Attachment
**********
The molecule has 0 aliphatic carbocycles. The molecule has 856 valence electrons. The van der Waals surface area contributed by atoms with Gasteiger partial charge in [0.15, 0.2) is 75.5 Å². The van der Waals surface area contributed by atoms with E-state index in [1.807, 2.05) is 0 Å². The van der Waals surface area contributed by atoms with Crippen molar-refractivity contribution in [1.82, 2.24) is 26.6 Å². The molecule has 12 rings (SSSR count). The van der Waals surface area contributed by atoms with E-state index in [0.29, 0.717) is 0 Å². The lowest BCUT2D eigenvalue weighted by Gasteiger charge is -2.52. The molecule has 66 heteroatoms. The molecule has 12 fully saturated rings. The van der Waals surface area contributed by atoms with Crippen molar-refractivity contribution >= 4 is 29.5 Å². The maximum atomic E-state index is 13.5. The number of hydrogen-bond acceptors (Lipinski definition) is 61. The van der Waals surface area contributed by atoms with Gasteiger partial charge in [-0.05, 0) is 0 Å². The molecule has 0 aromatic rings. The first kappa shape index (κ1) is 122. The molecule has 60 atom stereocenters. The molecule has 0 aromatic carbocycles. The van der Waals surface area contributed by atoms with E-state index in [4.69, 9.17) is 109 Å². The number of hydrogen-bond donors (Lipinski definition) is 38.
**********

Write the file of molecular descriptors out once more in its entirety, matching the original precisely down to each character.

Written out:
The molecule has 0 aliphatic carbocycles. The molecule has 856 valence electrons. The van der Waals surface area contributed by atoms with Gasteiger partial charge in [0.15, 0.2) is 75.5 Å². The van der Waals surface area contributed by atoms with E-state index in [1.807, 2.05) is 0 Å². The van der Waals surface area contributed by atoms with Crippen molar-refractivity contribution in [1.82, 2.24) is 26.6 Å². The molecule has 12 rings (SSSR count). The van der Waals surface area contributed by atoms with E-state index in [0.29, 0.717) is 0 Å². The lowest BCUT2D eigenvalue weighted by Gasteiger charge is -2.52. The molecule has 66 heteroatoms. The molecule has 12 fully saturated rings. The van der Waals surface area contributed by atoms with Crippen molar-refractivity contribution >= 4 is 29.5 Å². The maximum atomic E-state index is 13.5. The number of hydrogen-bond acceptors (Lipinski definition) is 61. The van der Waals surface area contributed by atoms with Gasteiger partial charge in [-0.05, 0) is 0 Å². The molecule has 0 aromatic rings. The first kappa shape index (κ1) is 122. The molecule has 60 atom stereocenters. The molecule has 0 aromatic carbocycles. The van der Waals surface area contributed by atoms with E-state index in [4.69, 9.17) is 109 Å². The number of hydrogen-bond donors (Lipinski definition) is 38.